2008

On October 16, 2008 Law No 36 was promulgated and published in the Official Gazette (OJ43/20/10/2008). It organizes public institutions attached to the Ministry of Culture (see the original version of the law on public institutions in Arabic.)

By virtue of this law, the National Library became a public institution under the supervision of the Minister of Culture.

2010

At the beginning of 2010, the State of Qatar commissioned the construction of the future premises of the Library in Sanayeh to the architectural firm Erga Group, through the close implementation of the architectural program. The official launching of the works took place on December 28, 2010.
The Library will be ready to welcome the public in 2014.
Sources
- فيليب دي طرًازي. خزائن الكتب العربية في الخافقين،– منشورات وزارة التربية الوطنية والفنون الجميلة (مطابع جوزف صيقلي)

- أحمد طالب: "المكتبة الوطنية : النشأة، الواقع والمرتجى" في نشرة جمعية المكتبات اللبنانية، مج 7، ع1 (خريف 1998)، ص ص 27-36.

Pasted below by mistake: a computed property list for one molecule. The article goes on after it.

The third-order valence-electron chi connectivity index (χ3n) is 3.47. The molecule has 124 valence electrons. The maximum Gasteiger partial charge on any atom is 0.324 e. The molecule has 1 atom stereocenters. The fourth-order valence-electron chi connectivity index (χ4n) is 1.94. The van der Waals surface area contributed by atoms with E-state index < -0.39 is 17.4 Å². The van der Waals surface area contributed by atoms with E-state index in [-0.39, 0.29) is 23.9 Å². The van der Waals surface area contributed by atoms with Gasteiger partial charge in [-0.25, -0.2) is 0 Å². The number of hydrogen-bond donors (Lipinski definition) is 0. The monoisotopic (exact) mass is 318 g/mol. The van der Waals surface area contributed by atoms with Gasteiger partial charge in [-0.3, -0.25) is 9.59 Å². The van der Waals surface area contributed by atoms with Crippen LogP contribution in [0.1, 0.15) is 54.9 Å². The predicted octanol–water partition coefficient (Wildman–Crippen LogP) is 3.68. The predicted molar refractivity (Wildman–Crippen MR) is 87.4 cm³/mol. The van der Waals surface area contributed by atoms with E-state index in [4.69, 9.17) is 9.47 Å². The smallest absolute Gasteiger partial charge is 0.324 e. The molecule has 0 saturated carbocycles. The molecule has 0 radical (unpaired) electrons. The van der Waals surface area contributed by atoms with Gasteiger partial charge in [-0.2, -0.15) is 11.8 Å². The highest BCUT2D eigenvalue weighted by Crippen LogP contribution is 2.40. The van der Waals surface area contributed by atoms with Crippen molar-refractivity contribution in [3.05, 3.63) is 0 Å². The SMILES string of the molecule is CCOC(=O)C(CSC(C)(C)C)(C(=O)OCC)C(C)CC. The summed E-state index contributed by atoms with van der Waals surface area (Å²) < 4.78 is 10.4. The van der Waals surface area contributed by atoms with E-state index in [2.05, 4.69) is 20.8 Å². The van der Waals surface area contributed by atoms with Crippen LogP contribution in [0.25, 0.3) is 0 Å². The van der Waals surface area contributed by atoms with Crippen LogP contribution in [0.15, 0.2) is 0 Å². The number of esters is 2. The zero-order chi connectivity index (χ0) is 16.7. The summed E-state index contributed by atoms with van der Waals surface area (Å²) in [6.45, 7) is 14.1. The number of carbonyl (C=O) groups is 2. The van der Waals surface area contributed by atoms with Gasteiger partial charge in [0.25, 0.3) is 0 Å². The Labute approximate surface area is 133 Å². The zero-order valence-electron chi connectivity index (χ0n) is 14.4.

- Architectural Program of the Lebanese National Library

- Stéphan-Hachem, Maud, « The Lebanese National Library», BBF, 2005, n° 1, p. 48-53
http://bbf.enssib.fr/consulter/bbf-2005-01-0048-012.

- Perrin, Georges, « Pour une renaissance de The Lebanese National Library», BBF, 1999, n° 6, p. 68-71
http://bbf.enssib.fr/consulter/bbf-1999-06-0068-009.

The Lebanese National Library: There is no mention of a unified official name for the Library in the old references or in the official documents of the Lebanese state institutions, until 1959. Prior to that year, many names were used, including: the Library (Dar al-kotob), the National Library (Dar al-kotob al-wataniyya), the Civic Library (Al-maktaba al-ahliyya), the Great Library (Dar al-kotob al-kubra), and the Lebanese Library (Dar al-kotob al-loubnaniyya). Decree No 2869 of 16/12/1959, which structured the Ministry of National Education, mentions the National Library under the name "the National Library Division". As for the name "The National Library", it is officially mentioned in the Law No 36 of 2008, pertaining to the public institutions attached to the Ministry of Culture.